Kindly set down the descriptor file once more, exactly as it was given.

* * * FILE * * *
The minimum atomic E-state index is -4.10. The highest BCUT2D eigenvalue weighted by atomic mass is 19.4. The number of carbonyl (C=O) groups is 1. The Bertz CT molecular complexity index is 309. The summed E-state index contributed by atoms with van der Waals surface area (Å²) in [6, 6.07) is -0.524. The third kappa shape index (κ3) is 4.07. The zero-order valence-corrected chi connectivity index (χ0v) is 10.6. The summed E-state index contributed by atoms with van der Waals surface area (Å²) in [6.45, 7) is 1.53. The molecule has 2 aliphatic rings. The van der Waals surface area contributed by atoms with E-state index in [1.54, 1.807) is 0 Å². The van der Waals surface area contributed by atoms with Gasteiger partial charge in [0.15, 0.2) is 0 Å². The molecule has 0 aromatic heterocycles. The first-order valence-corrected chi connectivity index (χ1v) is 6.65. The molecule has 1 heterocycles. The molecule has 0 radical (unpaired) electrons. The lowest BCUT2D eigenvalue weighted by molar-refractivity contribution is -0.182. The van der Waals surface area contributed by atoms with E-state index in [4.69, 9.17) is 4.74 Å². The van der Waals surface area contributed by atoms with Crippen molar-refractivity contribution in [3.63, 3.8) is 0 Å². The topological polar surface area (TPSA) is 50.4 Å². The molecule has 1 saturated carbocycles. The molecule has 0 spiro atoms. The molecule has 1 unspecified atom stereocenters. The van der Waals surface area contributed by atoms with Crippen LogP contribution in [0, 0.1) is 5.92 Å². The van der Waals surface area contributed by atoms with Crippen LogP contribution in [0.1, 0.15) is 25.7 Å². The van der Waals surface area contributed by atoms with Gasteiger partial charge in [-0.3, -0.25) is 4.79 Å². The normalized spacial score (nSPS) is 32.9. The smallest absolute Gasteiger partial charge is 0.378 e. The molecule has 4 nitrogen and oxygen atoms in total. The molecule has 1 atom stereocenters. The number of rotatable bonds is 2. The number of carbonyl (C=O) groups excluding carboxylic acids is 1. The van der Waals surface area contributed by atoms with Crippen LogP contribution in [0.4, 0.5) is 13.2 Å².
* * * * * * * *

The minimum atomic E-state index is -4.10. The highest BCUT2D eigenvalue weighted by atomic mass is 19.4. The number of carbonyl (C=O) groups is 1. The Bertz CT molecular complexity index is 309. The summed E-state index contributed by atoms with van der Waals surface area (Å²) in [6, 6.07) is -0.524. The third kappa shape index (κ3) is 4.07. The zero-order valence-corrected chi connectivity index (χ0v) is 10.6. The summed E-state index contributed by atoms with van der Waals surface area (Å²) in [6.45, 7) is 1.53. The molecule has 2 aliphatic rings. The van der Waals surface area contributed by atoms with E-state index in [1.54, 1.807) is 0 Å². The van der Waals surface area contributed by atoms with Gasteiger partial charge in [0.15, 0.2) is 0 Å². The molecule has 0 aromatic heterocycles. The first-order valence-corrected chi connectivity index (χ1v) is 6.65. The molecule has 1 heterocycles. The molecule has 0 radical (unpaired) electrons. The lowest BCUT2D eigenvalue weighted by molar-refractivity contribution is -0.182. The van der Waals surface area contributed by atoms with E-state index in [4.69, 9.17) is 4.74 Å². The van der Waals surface area contributed by atoms with Crippen molar-refractivity contribution in [3.63, 3.8) is 0 Å². The topological polar surface area (TPSA) is 50.4 Å². The molecule has 1 saturated carbocycles. The molecule has 0 spiro atoms. The molecule has 1 unspecified atom stereocenters. The van der Waals surface area contributed by atoms with Crippen LogP contribution in [0, 0.1) is 5.92 Å². The van der Waals surface area contributed by atoms with Crippen LogP contribution in [0.1, 0.15) is 25.7 Å². The van der Waals surface area contributed by atoms with Gasteiger partial charge in [-0.3, -0.25) is 4.79 Å². The normalized spacial score (nSPS) is 32.9. The smallest absolute Gasteiger partial charge is 0.378 e. The molecule has 4 nitrogen and oxygen atoms in total. The molecule has 1 atom stereocenters. The number of rotatable bonds is 2. The number of carbonyl (C=O) groups excluding carboxylic acids is 1. The van der Waals surface area contributed by atoms with Crippen LogP contribution in [0.4, 0.5) is 13.2 Å².